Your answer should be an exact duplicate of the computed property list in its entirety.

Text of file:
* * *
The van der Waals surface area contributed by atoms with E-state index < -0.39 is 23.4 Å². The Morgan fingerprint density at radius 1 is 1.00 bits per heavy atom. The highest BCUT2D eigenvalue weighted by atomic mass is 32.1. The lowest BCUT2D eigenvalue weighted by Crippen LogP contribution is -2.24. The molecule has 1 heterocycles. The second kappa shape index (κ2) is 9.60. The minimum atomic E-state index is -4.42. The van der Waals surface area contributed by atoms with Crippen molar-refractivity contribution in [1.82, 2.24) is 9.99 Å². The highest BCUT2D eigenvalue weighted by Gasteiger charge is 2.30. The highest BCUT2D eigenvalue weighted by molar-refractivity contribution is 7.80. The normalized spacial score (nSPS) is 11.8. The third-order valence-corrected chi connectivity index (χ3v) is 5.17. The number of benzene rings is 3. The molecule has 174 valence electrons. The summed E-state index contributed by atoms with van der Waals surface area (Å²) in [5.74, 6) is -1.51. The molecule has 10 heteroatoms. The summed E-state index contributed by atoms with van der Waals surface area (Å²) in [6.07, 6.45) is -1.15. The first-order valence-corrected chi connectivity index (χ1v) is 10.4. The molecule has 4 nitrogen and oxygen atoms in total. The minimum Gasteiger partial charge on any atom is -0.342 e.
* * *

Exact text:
The van der Waals surface area contributed by atoms with E-state index < -0.39 is 23.4 Å². The Morgan fingerprint density at radius 1 is 1.00 bits per heavy atom. The highest BCUT2D eigenvalue weighted by atomic mass is 32.1. The lowest BCUT2D eigenvalue weighted by Crippen LogP contribution is -2.24. The molecule has 1 heterocycles. The second kappa shape index (κ2) is 9.60. The minimum atomic E-state index is -4.42. The van der Waals surface area contributed by atoms with Crippen molar-refractivity contribution in [1.82, 2.24) is 9.99 Å². The highest BCUT2D eigenvalue weighted by Gasteiger charge is 2.30. The highest BCUT2D eigenvalue weighted by molar-refractivity contribution is 7.80. The normalized spacial score (nSPS) is 11.8. The third-order valence-corrected chi connectivity index (χ3v) is 5.17. The number of benzene rings is 3. The molecule has 174 valence electrons. The summed E-state index contributed by atoms with van der Waals surface area (Å²) in [5.74, 6) is -1.51. The molecule has 10 heteroatoms. The summed E-state index contributed by atoms with van der Waals surface area (Å²) in [6.07, 6.45) is -1.15. The first-order valence-corrected chi connectivity index (χ1v) is 10.4. The molecule has 4 nitrogen and oxygen atoms in total. The minimum Gasteiger partial charge on any atom is -0.342 e.